Shortage of Snowplow Drivers Hampers States as Storms Arrive

HELENA, Mont. (AP) -
A Washington Dept. of Transportation snow plow works on a stretch of eastbound Interstate Highway 90, Thursday, Dec. 9, 2021, as snow falls near Snoqualmie Pass in Washington state.  (AP Photo/Ted S. Warren)

More U.S. drivers could find themselves stuck on snowy highways or have their travel delayed this winter due to a shortage of snowplow drivers — a reality that could hit home Friday as winter storms start dumping snow from the Intermountain West to the Upper Great Lakes.

States from Washington to Pennsylvania, including Montana and Wyoming in the Rocky Mountains, are having trouble finding enough people willing to take the comparatively low-paying jobs that require a Commercial Driver’s License and often entail working at odd hours in dangerous conditions.

“We want the traveling public to understand why it could take longer this season to clear highways during winter storms,” said Jon Swartz, the maintenance administrator for the Montana Department of Transportation, which is short about 90 drivers. “Knowing this helps motorists to plan ahead and adjust or even delay travel plans.”

The labor shortage and lingering concerns about the pandemic have left employers scrambling to find enough school bus drivers, waiters, cooks and even teachers. The shortage comes as the number of Americans applying for unemployment benefits dropped last week to the lowest level in 52 years and some are seeking a better work-life balance.

Several states are either already feeling the crunch or could be soon: A snowstorm hit northern Utah on Thursday night while heavy snow was forecast for higher elevations in Colorado on Friday. Over a half a foot (15 centimeters) could drop in parts of Nebraska and Iowa. Parts of Nevada and New Mexico also expect winter storms. A major storm is expected to hit Northern California starting Sunday, bringing in the first significant rainfall this month to the drought-parched area.

State transportation departments say there are several reasons for a lack of snowplow drivers: the record low unemployment rate, an aging workforce and an increased demand for diesel mechanics and CDL drivers in other industries. Private companies can also be more nimble — raising salaries and offering bonuses to drivers — than state agencies, which usually have to get legislative approval to change salaries.

“Everyone’s sort of competing for the same group of workers and private companies can often offer higher salaries than the state government,” said Barbara LaBoe, spokesperson for Washington state’s Department of Transportation.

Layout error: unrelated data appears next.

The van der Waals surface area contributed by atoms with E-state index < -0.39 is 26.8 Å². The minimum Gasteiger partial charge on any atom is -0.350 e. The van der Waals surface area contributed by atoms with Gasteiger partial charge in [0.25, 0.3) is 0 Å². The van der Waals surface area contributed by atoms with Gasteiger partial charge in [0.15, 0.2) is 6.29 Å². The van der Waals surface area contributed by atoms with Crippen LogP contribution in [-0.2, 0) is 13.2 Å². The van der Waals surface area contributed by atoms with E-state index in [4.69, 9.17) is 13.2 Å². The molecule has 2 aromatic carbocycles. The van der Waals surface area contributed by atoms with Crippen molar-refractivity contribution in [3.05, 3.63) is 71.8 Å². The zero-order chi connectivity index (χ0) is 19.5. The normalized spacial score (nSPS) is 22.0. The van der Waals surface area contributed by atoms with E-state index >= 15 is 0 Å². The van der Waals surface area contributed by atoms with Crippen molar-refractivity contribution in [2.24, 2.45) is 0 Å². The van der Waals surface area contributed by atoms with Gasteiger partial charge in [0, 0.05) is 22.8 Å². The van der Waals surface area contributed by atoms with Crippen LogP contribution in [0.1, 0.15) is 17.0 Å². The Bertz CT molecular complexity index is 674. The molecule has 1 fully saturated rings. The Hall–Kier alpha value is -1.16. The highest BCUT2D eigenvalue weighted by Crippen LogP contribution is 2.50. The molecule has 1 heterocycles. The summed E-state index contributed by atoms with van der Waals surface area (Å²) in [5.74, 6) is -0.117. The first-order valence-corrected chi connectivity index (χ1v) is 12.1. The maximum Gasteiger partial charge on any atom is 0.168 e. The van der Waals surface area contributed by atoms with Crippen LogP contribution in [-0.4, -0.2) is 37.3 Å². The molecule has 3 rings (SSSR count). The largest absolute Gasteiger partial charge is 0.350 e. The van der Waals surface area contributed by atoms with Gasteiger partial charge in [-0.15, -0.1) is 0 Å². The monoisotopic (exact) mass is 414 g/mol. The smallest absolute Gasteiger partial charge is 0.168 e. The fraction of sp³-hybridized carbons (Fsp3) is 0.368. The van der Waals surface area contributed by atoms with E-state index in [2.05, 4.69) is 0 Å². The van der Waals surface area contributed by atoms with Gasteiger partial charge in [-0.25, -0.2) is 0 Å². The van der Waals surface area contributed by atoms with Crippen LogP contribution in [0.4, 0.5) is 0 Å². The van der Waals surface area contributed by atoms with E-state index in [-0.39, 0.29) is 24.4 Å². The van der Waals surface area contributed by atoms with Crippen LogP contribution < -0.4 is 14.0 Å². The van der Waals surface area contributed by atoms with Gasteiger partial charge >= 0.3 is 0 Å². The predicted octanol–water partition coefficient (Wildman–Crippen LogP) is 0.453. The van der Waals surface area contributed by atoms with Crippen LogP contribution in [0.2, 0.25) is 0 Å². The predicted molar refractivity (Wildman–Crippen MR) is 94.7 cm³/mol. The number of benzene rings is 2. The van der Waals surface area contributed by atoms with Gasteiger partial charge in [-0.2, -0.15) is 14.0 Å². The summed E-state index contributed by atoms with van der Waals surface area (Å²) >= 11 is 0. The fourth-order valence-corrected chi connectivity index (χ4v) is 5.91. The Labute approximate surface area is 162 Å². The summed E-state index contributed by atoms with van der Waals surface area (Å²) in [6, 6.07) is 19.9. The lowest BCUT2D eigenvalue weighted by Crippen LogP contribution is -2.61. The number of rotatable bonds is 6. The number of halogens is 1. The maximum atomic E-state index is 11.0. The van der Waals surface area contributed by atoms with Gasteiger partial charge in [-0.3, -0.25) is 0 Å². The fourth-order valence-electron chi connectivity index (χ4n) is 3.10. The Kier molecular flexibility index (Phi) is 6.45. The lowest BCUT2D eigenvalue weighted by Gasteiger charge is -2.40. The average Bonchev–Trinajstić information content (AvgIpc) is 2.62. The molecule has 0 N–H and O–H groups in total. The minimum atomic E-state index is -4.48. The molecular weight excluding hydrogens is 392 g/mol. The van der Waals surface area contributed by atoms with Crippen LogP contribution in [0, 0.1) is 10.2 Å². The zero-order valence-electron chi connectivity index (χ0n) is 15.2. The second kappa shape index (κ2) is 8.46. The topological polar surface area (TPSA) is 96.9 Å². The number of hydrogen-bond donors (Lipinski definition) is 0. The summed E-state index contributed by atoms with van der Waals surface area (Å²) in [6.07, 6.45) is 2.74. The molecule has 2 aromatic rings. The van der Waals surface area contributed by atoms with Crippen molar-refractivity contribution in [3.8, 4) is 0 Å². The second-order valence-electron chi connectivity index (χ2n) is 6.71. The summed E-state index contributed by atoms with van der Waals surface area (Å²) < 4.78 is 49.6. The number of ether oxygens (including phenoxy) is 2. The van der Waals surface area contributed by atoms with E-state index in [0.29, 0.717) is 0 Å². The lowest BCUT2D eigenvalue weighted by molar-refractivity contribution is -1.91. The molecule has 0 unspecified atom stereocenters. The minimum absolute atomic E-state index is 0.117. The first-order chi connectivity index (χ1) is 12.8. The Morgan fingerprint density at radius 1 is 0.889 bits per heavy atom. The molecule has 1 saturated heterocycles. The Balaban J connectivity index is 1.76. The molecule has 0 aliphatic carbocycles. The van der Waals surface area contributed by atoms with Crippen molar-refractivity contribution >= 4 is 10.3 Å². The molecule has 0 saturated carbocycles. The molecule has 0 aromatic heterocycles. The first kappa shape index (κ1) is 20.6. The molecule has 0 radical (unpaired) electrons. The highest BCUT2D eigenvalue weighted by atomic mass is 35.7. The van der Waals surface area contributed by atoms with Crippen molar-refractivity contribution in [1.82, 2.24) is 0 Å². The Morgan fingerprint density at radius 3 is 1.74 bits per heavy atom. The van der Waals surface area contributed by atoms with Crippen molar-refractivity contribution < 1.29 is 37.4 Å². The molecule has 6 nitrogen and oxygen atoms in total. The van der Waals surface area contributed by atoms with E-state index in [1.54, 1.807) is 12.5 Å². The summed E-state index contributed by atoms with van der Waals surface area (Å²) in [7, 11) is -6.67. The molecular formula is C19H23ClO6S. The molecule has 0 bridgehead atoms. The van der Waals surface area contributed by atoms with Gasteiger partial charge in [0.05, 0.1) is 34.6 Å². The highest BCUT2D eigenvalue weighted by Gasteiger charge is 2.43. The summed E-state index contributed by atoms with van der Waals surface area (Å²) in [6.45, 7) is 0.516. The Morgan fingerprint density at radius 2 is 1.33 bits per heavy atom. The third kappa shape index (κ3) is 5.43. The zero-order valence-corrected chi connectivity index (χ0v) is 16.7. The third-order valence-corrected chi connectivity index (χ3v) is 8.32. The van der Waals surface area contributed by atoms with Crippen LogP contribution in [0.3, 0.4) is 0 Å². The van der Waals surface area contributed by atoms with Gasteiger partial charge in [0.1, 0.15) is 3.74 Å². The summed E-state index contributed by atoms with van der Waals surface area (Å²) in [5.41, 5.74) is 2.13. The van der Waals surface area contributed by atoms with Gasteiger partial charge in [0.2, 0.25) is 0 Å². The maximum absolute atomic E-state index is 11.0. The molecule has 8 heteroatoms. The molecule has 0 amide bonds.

Along with the competitive market, LaBoe said Washington also lost 151 winter operations workers who did not want to comply with the state’s COVID-19 vaccine mandate.

The American Trucking Associations estimates there will be a record shortage of just over 80,000 drivers this year, and that doesn’t include the shortfall in drivers for school buses, public transportation or snowplows.

The ATA says the shortage has many roots, including many drivers nearing retirement age, the pandemic causing some to leave the industry and training schools churning out fewer new drivers in 2020.

Some states are willing to hire snowplow drivers and pay for their CDL training, but it’s not likely those hires will be ready to work this winter, officials said.

Some snowplow drivers work year-round in highway maintenance jobs, while seasonal workers are hired to fill the additional shifts in the winter.

The shortage is leading states to make plans to shift mechanics and other full-time employees who have Commercial Driver’s Licenses into plows, which can cause problems if a plow needs maintenance work and the mechanic is out driving.

In Washington, LaBoe said some roads and mountain passes will be closed longer than usual during and after significant storms and some roads may not receive the same level of service.

Brief or isolated storms won’t cause problems in most states, in part because departments can move drivers and equipment around based on the weather forecast.

“If we have a series of storms over several days or if it hits the whole state at once, (the shortage) is going to become more evident because we don’t have as deep a bench,” LaBoe said.

Washington is still short about 150 seasonal and full-time workers, but things have improved since October when it was short 300 workers.